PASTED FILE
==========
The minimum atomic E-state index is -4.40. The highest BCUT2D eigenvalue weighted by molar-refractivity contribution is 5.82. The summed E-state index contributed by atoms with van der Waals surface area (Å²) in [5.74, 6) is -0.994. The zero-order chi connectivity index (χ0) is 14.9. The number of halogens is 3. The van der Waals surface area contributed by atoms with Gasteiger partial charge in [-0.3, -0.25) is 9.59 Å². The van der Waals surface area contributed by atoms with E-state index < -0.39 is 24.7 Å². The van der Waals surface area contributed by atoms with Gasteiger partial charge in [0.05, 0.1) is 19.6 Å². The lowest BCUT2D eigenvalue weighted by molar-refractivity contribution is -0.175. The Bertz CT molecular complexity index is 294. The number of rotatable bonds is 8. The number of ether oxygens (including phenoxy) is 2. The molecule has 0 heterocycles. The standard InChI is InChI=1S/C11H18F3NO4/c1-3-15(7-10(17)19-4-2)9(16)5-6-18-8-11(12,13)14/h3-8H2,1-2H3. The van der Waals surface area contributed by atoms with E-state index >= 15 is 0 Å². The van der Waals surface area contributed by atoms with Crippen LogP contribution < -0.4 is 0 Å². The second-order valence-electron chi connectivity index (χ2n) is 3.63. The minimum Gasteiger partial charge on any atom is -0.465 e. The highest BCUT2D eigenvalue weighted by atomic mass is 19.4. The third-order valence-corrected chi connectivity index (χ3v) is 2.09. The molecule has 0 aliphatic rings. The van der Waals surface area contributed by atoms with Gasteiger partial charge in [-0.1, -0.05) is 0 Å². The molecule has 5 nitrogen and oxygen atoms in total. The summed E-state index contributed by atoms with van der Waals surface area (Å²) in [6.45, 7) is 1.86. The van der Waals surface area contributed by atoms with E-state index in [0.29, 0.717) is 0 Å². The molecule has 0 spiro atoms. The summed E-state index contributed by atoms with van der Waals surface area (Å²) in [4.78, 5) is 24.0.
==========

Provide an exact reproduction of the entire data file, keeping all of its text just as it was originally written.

The minimum atomic E-state index is -4.40. The highest BCUT2D eigenvalue weighted by molar-refractivity contribution is 5.82. The summed E-state index contributed by atoms with van der Waals surface area (Å²) in [5.74, 6) is -0.994. The zero-order chi connectivity index (χ0) is 14.9. The number of halogens is 3. The van der Waals surface area contributed by atoms with Gasteiger partial charge in [-0.3, -0.25) is 9.59 Å². The van der Waals surface area contributed by atoms with E-state index < -0.39 is 24.7 Å². The van der Waals surface area contributed by atoms with Gasteiger partial charge in [0.05, 0.1) is 19.6 Å². The lowest BCUT2D eigenvalue weighted by molar-refractivity contribution is -0.175. The Bertz CT molecular complexity index is 294. The number of rotatable bonds is 8. The number of ether oxygens (including phenoxy) is 2. The molecule has 0 heterocycles. The standard InChI is InChI=1S/C11H18F3NO4/c1-3-15(7-10(17)19-4-2)9(16)5-6-18-8-11(12,13)14/h3-8H2,1-2H3. The van der Waals surface area contributed by atoms with E-state index >= 15 is 0 Å². The van der Waals surface area contributed by atoms with Crippen LogP contribution < -0.4 is 0 Å². The second-order valence-electron chi connectivity index (χ2n) is 3.63. The minimum Gasteiger partial charge on any atom is -0.465 e. The highest BCUT2D eigenvalue weighted by atomic mass is 19.4. The third-order valence-corrected chi connectivity index (χ3v) is 2.09. The molecule has 0 aliphatic rings. The van der Waals surface area contributed by atoms with Gasteiger partial charge in [-0.1, -0.05) is 0 Å². The molecule has 5 nitrogen and oxygen atoms in total. The summed E-state index contributed by atoms with van der Waals surface area (Å²) in [6.45, 7) is 1.86. The van der Waals surface area contributed by atoms with E-state index in [0.29, 0.717) is 0 Å². The molecule has 0 spiro atoms. The summed E-state index contributed by atoms with van der Waals surface area (Å²) in [4.78, 5) is 24.0.